|Poverty and Unemployment : Ugly faces of society ?
|Deputizing for His Majesty King Abdallah, Prime Minister Faisal El Fayez patronized on Monday “the National Conference for Combating Poverty and Unemployment”. Fayez said that the government implements the Royal vision in combating poverty to achieve economic accomplishments with a view to create job opportunities and fight unemployment. |
The Premier affirmed that holding the conference reflects the government’s keenness to find new mechanisms, based on real studies, to fight poverty and unemployment. “We meet today to discuss the new methods and mechanisms to fight poverty and unemployment,” said Fayez, who also stressed that the conference should take into account recommendations of the previous conference. “We will conduct specialized studies to inspect the features of poverty in order to take the suitable procedures in this regard,” Fayez noted.
The premier announced that by the virtue of His Majesty King Abdallah’s directives to achieve high growth rates, we achieved in the first quarter of 2004 a 7.6 percent growth rate. Fayez noted that this growth included most of the productive economic sectors. The government conducted surveys to determine the extent of poverty and unemployment and prepared a study with the help of local and international experts to measure the actual volume of poverty, according to Fayez. According to the study, the level of poverty in the Kingdom receded from 21.3 percent in 1997 to 14.2 percent in 2002, proving that a reduction of the poverty level is feasible.
In addition, Fayez called on participants in the conference to form a committee to follow up the implementation of the conference recommendations. In answering The Star, Fayez vowed to uproot this problem by delving deep to determine the causes that he classified as constituting the top national priority problem. He confirmed the importance of investment in education as one of the most powerful eradicators of poverty by developing vocational training programmes which would meet the demands of the labor market.
On the other hand, Minister of Labor Amjad Majali delivered a speech in which he noted that the conference would be an important step to institutionalize a comprehensive national effort to fight poverty and unemployment. “The conference will raise various issues on the state and size of poverty and unemployment as well as the current projects and their contributions to combating these two issues,” Majali added. Anas Saket, president of the General Federation of Jordanian Women (GFJW) said, “The national responsibility to deal with poverty should not be shouldered by the government alone; it should be tackled by the society as a whole, and the NGOs in particular.” She indicated that unemployment has a dire effect on the advancement of women in society. “The rise in unemployment and growing poverty are threatening Jordan’s economy in general and women in particular, as it is well known poverty has a face of a woman.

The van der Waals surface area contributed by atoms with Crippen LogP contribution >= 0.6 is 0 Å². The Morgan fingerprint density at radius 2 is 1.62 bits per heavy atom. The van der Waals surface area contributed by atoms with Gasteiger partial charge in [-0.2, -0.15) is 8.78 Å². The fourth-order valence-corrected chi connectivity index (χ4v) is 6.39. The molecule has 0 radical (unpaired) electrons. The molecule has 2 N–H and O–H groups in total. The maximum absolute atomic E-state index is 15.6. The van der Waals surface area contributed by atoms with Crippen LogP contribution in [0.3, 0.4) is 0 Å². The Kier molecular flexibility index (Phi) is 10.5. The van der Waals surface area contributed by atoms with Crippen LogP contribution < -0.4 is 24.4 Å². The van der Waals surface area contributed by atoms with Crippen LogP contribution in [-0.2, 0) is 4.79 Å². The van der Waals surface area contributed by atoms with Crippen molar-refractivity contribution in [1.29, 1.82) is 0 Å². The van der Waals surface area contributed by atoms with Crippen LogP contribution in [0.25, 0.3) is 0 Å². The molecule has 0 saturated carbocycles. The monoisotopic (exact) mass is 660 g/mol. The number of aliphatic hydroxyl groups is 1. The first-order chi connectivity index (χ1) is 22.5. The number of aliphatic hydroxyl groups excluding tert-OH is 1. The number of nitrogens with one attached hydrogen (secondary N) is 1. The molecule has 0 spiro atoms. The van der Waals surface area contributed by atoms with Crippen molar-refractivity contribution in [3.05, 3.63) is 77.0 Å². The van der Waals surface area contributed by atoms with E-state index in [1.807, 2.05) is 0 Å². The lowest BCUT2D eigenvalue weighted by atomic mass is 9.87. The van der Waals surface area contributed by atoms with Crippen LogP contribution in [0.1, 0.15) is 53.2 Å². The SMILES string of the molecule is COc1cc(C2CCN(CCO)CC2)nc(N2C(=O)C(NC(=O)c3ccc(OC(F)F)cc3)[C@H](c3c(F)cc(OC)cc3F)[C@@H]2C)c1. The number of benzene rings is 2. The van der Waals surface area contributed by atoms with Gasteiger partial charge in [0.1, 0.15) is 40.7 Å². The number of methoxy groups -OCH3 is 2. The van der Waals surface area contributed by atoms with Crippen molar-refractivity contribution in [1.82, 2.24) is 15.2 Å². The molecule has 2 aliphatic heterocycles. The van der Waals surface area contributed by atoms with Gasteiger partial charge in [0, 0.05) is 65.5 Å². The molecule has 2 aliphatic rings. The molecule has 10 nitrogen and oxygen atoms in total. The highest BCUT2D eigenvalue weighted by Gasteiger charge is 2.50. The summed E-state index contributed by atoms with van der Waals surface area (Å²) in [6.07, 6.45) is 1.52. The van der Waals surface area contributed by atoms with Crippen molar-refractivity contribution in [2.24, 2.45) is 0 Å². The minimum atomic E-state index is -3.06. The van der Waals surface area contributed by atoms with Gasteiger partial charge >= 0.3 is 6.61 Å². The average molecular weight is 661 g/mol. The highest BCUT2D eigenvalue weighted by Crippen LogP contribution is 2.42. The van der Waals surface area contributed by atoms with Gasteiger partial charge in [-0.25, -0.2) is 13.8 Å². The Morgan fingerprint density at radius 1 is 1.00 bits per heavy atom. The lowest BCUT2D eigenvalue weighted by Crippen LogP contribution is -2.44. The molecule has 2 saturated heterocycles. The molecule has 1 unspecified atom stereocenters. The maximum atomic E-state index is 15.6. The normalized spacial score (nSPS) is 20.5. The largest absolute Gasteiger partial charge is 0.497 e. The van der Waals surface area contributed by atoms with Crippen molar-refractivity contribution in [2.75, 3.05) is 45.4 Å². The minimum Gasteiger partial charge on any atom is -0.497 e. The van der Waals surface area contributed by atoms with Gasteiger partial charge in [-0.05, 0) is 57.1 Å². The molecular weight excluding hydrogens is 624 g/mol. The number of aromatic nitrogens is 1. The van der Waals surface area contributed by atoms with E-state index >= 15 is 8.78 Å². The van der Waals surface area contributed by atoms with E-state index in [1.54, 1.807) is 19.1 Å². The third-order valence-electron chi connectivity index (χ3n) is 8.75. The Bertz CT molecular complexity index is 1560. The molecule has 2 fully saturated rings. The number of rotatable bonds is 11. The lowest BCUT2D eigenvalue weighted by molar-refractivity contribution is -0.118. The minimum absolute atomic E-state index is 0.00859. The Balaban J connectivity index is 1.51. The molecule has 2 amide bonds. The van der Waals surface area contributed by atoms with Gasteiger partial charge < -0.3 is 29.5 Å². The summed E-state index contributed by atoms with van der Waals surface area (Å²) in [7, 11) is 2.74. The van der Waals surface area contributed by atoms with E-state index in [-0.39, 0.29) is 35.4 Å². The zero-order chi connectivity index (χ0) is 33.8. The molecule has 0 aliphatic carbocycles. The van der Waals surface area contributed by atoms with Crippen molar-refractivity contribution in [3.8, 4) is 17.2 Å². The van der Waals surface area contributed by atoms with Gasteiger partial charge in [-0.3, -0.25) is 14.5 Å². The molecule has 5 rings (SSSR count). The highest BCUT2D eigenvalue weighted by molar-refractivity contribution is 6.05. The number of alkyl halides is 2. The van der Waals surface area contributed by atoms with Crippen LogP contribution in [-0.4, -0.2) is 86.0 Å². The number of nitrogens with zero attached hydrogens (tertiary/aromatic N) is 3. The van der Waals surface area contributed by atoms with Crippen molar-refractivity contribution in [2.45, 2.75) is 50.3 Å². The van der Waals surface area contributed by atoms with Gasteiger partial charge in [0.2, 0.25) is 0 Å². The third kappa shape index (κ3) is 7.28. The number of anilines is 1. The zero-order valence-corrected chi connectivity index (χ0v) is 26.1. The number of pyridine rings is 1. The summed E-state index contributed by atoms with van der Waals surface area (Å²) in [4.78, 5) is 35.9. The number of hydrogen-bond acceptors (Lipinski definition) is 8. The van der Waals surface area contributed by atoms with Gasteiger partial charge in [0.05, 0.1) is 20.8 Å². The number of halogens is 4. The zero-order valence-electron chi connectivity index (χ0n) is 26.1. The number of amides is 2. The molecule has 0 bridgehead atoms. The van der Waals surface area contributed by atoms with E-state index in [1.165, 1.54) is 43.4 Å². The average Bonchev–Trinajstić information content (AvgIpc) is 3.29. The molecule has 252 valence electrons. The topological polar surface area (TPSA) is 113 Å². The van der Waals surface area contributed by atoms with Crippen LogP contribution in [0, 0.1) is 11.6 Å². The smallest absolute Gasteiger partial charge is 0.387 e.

To help counter these trends and to wider women participation in the economy, the GFJW initiated its support for microfinance as a means for creating economic and employment opportunities to the disadvantaged in the society. The role of microfinance could never be ignored, mainly its crucial role in the development of societies”. Member of the Lower House of Parliament, Adab Saoud, said, “A promise had been made by the government to hold the conference which was a clear indicator of the government’s resolve to find new and practical mechanisms to deal with this painful problem of poverty.
Low income rather than unemployment is the major cause of poverty officially estimated at more than 30 per cent of the country’s 5 million population.” She called on the conference to come out with real solutions for this issue. “No more strategies are needed; but what is needed now is to implement these strategies and to find practical solutions to the problem that is hard-hitting the country,” stated Saoud. The strategy, which proposes a variety of programmes to upgrade health, education and capacity-building opportunities for the less privileged, also builds upon existing national initiatives for poverty reduction.
Jordan’s National Strategy for Poverty Alleviation which was launched on May 23, 2002 by the then Minister of Social Development, Tamam Ghul, was described as the country’s new comprehensive strategy in the aim of adopting a multi-sectoral approach to improving living conditions for the destitute and near poor. Ghul said, “Over half a million Jordanians wake up each day in poverty.
The strategy devised by various national and international governmental and NGOs, is expected to provide a new antidote to the country’s staggering poverty problem and presenting aims to reduce the number of children growing up in poverty, the number of senior citizens living their last years in poverty, the number of families struggling while working, yet unsuccessful in making ends meet.” Abu Jamal has 4 children: Two daughters, and two sons. His two older daughters are handicapped.
He works as an operator in a company for 250 JD, supports his mother and his handicapped sister as well. His salary supports all eight household members, which is not enough for the basic needs at all. “Just look around you. You’ll have the answers,” the despondent man lamented. The situation of Abu Jamal and his family is not unique.
Abu Ashraf has 8 children, 5 daughters, and 3 sons. His health and age prevent him from working. Abu Ashraf’s wife, Umm Ashraf is the family breadwinner. She earns JD 80 a month. The situation of Abu Ashraf and his family is also not unique. Hundreds in their village live similar lives. Hundreds of thousands across Jordan share the same deprivation and destitution. The news that poverty is on the decline is certainly good news. But in the final analysis, what is found in the pantries of most Jordanian households speak otherwise.
Maha Al Sharif